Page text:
This connected camera network will search for meteorites in France

In 2013, a large meteorite exploded above the Russian town of Chelyabinsk. This explosion led the public and authorities worldwide to realize that this could happen again at any time, anywhere.

The number of meteorites that fall in France each year is estimated at about 10, but no more than one every ten years is actually observed. That’s what propelled the Observatoire de Paris, the largest national research center for astronomy, to launch FRIPON — a unique interconnected network that will search for meteorites. Eventually, FRIPON will consist of 100 cameras spread out all over France, that will keep a 360° watch sky, both night and day.

A FRIPON camera installed on top of a building. (Image via FRIPON)
A FRIPON camera installed on top of a building. (Image via FRIPON)

The system was made in collaboration by the Observatoire de Paris, of Muséum national d’Histoire naturelle, of Université Paris-Sud, of Université Aix-Marseille and of CNRS, and aims to detect meteorite falls, measure their trajectories and estimate their strewnfields so that field search campaigns can be organized.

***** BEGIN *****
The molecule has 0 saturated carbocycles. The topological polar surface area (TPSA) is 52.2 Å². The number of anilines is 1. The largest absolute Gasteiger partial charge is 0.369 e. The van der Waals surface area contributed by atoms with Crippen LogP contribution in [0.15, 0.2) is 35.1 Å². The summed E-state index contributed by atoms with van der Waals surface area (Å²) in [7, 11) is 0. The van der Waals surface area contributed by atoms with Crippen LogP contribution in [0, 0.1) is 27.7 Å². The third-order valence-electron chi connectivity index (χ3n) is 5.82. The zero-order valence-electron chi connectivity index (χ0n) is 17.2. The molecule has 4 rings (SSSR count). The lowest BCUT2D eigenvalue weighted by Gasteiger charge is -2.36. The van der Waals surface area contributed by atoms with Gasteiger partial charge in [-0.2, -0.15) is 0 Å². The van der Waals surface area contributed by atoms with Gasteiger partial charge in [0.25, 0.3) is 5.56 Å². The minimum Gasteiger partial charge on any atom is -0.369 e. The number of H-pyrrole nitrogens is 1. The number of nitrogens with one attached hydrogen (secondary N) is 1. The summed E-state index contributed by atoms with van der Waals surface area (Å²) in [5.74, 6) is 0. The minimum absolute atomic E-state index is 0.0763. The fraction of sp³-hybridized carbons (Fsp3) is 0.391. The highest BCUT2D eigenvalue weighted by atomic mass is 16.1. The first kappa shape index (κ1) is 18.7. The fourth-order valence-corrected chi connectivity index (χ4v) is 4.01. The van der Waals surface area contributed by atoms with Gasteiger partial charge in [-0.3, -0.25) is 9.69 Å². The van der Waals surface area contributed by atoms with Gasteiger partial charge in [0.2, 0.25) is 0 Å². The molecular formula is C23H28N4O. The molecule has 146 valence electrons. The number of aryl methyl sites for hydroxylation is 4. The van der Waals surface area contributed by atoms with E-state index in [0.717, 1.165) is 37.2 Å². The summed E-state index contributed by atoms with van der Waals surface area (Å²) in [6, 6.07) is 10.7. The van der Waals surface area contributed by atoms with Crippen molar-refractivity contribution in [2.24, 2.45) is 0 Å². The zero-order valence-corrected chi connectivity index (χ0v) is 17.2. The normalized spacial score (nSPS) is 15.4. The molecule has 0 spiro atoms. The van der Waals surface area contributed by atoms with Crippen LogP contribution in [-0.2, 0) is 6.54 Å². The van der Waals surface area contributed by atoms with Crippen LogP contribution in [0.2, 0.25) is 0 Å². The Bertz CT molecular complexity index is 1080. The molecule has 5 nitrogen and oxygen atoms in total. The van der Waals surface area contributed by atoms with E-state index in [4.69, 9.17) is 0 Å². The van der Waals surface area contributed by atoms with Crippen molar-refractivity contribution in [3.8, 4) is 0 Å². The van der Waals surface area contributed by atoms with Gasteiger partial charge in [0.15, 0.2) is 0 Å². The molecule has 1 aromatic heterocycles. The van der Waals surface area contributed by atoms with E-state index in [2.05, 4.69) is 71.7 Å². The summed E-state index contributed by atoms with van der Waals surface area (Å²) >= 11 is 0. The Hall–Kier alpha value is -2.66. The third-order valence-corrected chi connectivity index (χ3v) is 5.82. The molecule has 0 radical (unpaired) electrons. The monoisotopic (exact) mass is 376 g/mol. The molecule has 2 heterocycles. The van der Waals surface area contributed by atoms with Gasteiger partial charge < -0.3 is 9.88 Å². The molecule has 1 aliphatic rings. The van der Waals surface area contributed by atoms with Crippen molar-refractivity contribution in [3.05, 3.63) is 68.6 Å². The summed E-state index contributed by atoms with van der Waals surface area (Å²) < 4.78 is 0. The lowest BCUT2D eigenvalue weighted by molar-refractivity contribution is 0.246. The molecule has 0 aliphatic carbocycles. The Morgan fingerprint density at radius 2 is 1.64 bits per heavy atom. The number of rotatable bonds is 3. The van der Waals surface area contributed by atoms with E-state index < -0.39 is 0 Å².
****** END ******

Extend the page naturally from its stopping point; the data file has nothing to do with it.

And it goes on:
About three to nine cameras will be set up per region, about 62 miles away from one another on roofs of observatories, universities, natural history and other museums and scientific outreach association.

The camera locations are varied and the program has close to 150 participants so far.

The easy-to-install cameras are equipped with a fisheye lens enabling a 360° view of the sky on a single image. They are connected to computers running software that was developed specifically to analyze images and detect luminous events. When a detection takes place, a signal is sent to the mainframe located in Université Paris-Sud, which collects data in real-time from the whole network.

Currently, the entire computing chain is functional and over 60 cameras are working order.

“This setup allows us to detect incoming objects in real time and from several angles, making it possible to compute their trajectories in 3D, estimate their speed and determine their potential fall location with a precision of the order of a few hundred meters,” said François Colas, the Principal investigator of the FRIPON project at Observatoire de Paris, within the Institut de mécanique céleste et de calcul des éphémérides.


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